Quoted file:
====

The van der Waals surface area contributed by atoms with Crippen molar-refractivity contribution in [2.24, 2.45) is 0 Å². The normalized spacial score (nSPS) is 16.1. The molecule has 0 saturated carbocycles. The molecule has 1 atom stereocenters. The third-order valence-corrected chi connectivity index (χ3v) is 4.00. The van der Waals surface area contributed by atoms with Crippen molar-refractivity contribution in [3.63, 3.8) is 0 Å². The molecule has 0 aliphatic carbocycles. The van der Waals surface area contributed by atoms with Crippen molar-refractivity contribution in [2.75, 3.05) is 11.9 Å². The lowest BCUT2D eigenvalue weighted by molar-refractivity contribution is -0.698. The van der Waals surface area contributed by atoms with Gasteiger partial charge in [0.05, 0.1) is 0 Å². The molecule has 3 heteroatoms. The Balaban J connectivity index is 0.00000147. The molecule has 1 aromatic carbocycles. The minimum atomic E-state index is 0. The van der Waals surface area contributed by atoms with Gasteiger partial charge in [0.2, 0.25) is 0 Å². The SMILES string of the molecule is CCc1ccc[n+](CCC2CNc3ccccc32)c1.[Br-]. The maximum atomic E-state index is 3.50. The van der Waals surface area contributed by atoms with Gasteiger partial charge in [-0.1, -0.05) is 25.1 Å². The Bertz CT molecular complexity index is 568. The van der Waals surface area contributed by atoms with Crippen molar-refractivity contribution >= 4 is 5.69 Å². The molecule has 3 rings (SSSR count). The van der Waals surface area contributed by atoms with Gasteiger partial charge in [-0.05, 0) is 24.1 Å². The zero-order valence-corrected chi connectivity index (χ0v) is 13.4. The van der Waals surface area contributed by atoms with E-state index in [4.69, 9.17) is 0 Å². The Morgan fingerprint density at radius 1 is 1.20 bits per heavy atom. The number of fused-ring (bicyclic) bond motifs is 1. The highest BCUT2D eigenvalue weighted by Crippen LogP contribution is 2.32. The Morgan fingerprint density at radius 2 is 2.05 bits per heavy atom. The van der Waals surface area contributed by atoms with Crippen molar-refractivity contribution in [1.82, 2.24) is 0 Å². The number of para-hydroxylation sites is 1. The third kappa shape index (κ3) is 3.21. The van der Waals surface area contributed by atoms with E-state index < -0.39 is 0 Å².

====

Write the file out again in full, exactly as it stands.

The van der Waals surface area contributed by atoms with Crippen molar-refractivity contribution in [2.24, 2.45) is 0 Å². The normalized spacial score (nSPS) is 16.1. The molecule has 0 saturated carbocycles. The molecule has 1 atom stereocenters. The third-order valence-corrected chi connectivity index (χ3v) is 4.00. The van der Waals surface area contributed by atoms with Crippen molar-refractivity contribution in [3.63, 3.8) is 0 Å². The molecule has 0 aliphatic carbocycles. The van der Waals surface area contributed by atoms with Crippen molar-refractivity contribution in [2.75, 3.05) is 11.9 Å². The lowest BCUT2D eigenvalue weighted by molar-refractivity contribution is -0.698. The van der Waals surface area contributed by atoms with Gasteiger partial charge in [0.05, 0.1) is 0 Å². The molecule has 3 heteroatoms. The Balaban J connectivity index is 0.00000147. The molecule has 1 aromatic carbocycles. The minimum atomic E-state index is 0. The van der Waals surface area contributed by atoms with Gasteiger partial charge in [0.2, 0.25) is 0 Å². The SMILES string of the molecule is CCc1ccc[n+](CCC2CNc3ccccc32)c1.[Br-]. The maximum atomic E-state index is 3.50. The van der Waals surface area contributed by atoms with Gasteiger partial charge in [-0.1, -0.05) is 25.1 Å². The Bertz CT molecular complexity index is 568. The van der Waals surface area contributed by atoms with Crippen molar-refractivity contribution >= 4 is 5.69 Å². The molecule has 3 rings (SSSR count). The van der Waals surface area contributed by atoms with Gasteiger partial charge in [-0.05, 0) is 24.1 Å². The zero-order valence-corrected chi connectivity index (χ0v) is 13.4. The van der Waals surface area contributed by atoms with E-state index in [4.69, 9.17) is 0 Å². The Morgan fingerprint density at radius 1 is 1.20 bits per heavy atom. The number of fused-ring (bicyclic) bond motifs is 1. The highest BCUT2D eigenvalue weighted by Crippen LogP contribution is 2.32. The Morgan fingerprint density at radius 2 is 2.05 bits per heavy atom. The van der Waals surface area contributed by atoms with Crippen molar-refractivity contribution in [1.82, 2.24) is 0 Å². The number of para-hydroxylation sites is 1. The third kappa shape index (κ3) is 3.21. The van der Waals surface area contributed by atoms with E-state index < -0.39 is 0 Å².